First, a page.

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on 18 March 2017
The author certainly has an entertaining deft way with words. And whilst I often was amused by his turn of phrase, there were moments when I was just completely clueless.
I liked the premise of this - the deal with the devil. And there were several great chapters - Johannes visit to Hell a real highlight. But I thought the execution, the unfolding plot line was ill conceived.
There were a lot of ways to tell this story - I didn't like this choice. And Johannes as the anti-hero was a hard guy to like/empathise or even relate to.
Readable but not particularly likeable.
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TOP 500 REVIEWERon 20 July 2011
This was one of the most entertaining and enjoyable, laugh-a-page books I have read for a while. Johannes Cabal sold his soul to Satan and now he wants it back.

What I love about this book is that it promotes my view of Hell, which is that it's really rather a comical place to be, with a boss who changes the rules whenever he is want to do, which is most of the time.

In order to reclaim his soul, Johannes is set a challange by the devil, who of course has no intention of making anything easy. But with the reluctant help of his vampire brother, Johannes sees no reason why he can't play Satan at his own game, and win, even with all the little distractions sent to put him off along the way.

This book kept me turning the pages at a pace. Not was was I bored or tempted to skim. I loved the easy flowing syntax and constant humour on every page. A really good, light-hearted read with an unexpeccted twist of the tail at the very end.

Did I hear there was a sequel?
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on 17 May 2017
Greatly enjoyed this series, a unique style of writing and very strong characterisations, looking forward to the Fall of the House of Cabal in paperback, I really want to know who is waiting in the glass coffin.
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on 31 May 2017
Great book
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on 6 January 2015
“The Necromancer” is Jonathan L Howard’s debut novel, published back in 2009 and the first in an expanding series to feature Johannes Cabal, our titular necromancer, and his undead-but-charming brother Horst.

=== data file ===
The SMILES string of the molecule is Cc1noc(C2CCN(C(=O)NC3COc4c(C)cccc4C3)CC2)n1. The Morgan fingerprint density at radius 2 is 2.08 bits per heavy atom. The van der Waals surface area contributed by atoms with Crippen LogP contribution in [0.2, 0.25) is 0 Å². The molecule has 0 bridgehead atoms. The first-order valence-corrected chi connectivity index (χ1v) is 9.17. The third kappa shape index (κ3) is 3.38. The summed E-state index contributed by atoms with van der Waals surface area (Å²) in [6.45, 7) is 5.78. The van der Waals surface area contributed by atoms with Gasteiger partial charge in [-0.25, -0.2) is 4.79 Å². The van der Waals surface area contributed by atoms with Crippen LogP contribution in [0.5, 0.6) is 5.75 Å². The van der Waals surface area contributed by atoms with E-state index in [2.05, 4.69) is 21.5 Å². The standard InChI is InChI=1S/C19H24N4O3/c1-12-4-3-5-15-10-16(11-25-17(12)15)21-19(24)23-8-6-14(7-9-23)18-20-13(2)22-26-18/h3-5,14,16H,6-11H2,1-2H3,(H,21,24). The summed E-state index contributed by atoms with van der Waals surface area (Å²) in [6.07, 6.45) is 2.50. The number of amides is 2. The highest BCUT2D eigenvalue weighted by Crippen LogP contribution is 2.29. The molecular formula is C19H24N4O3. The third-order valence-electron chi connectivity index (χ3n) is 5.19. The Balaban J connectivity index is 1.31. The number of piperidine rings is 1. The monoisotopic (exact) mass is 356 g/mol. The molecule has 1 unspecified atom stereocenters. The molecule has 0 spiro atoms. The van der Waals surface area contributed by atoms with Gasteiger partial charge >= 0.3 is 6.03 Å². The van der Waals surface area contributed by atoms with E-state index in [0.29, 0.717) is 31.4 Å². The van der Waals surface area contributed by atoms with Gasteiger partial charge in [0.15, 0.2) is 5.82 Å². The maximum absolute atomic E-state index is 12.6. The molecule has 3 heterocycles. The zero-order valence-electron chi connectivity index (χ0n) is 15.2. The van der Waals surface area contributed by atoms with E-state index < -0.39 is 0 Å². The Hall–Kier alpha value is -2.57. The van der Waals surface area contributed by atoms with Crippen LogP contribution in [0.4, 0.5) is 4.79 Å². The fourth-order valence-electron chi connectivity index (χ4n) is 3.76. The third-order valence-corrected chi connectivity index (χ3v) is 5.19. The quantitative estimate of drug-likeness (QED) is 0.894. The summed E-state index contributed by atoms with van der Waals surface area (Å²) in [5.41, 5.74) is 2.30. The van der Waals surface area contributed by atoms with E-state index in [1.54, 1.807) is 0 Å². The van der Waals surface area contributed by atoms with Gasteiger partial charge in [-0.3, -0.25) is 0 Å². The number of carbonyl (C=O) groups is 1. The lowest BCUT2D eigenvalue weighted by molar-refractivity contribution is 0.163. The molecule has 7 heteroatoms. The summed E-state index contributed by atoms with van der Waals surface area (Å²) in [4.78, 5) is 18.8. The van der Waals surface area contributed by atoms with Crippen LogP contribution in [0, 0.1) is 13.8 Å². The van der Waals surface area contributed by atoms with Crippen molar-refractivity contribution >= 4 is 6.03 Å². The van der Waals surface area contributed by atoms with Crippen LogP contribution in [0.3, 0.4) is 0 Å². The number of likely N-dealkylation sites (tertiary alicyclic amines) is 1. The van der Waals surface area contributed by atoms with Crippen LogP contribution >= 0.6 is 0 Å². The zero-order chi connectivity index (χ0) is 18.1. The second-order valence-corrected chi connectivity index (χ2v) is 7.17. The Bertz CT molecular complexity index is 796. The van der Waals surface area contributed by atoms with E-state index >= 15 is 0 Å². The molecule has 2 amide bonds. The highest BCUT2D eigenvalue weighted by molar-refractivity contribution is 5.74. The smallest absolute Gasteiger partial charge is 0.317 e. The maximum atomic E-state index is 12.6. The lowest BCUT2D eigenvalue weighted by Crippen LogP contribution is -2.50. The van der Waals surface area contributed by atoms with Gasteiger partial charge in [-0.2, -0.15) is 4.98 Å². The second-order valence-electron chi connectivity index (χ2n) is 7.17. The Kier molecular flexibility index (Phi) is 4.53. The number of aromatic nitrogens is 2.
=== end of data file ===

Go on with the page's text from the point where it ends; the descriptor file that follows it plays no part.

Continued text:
We begin with a season in Hell. Hell in this case, being the kind of insane pen-pushing bureaucracy that would give a Vogon squelchy dreams. Cabal has no time for bureaucracy. What he does have is a rather large gun, and a mission – to get his soul back so he can continue his mysterious Great Work. He sold his soul to the Devil in exchange for the powers of necromancy, and now he wants it back.

But the Devil would not be out of place running a Vegas blackjack house, and everyone knows you can never win against the house. He sets Cabal a task, to collect 100 souls for Satan in exchange for the return of his own. And to help Cabal achieve this, he’s going to give him something to help him out and even the odds.

A carnival.

Yes, a bona-fide travelling fairground complete with sideshows, freaks and a demonic steam train to move it all around in. Cabal has a year to move his fairground around the country collecting as many souls as he can before time runs out and he loses his own soul forever.

If this all sounds like it could be from a game, well, yes. The narrative does owe a debt to Howard’s background as a games designer, but it also, and the author confesses it himself, owes something to Ray Bradbury’s other-worldly carnival in “Something Wicked This Way Comes”. Which is no bad thing. Howard revels in the grotesque, the weird, and the theatrical much the same way Kim Lakin-Smith does in Cyber Circus, but while that was a dark and in places unsettling book, “The Necromancer” has a wry, warped sense of humour running though it, particularly in the meticulous Cabal’s interactions with both his brother and the recently-undeceased staff running his dark carnival.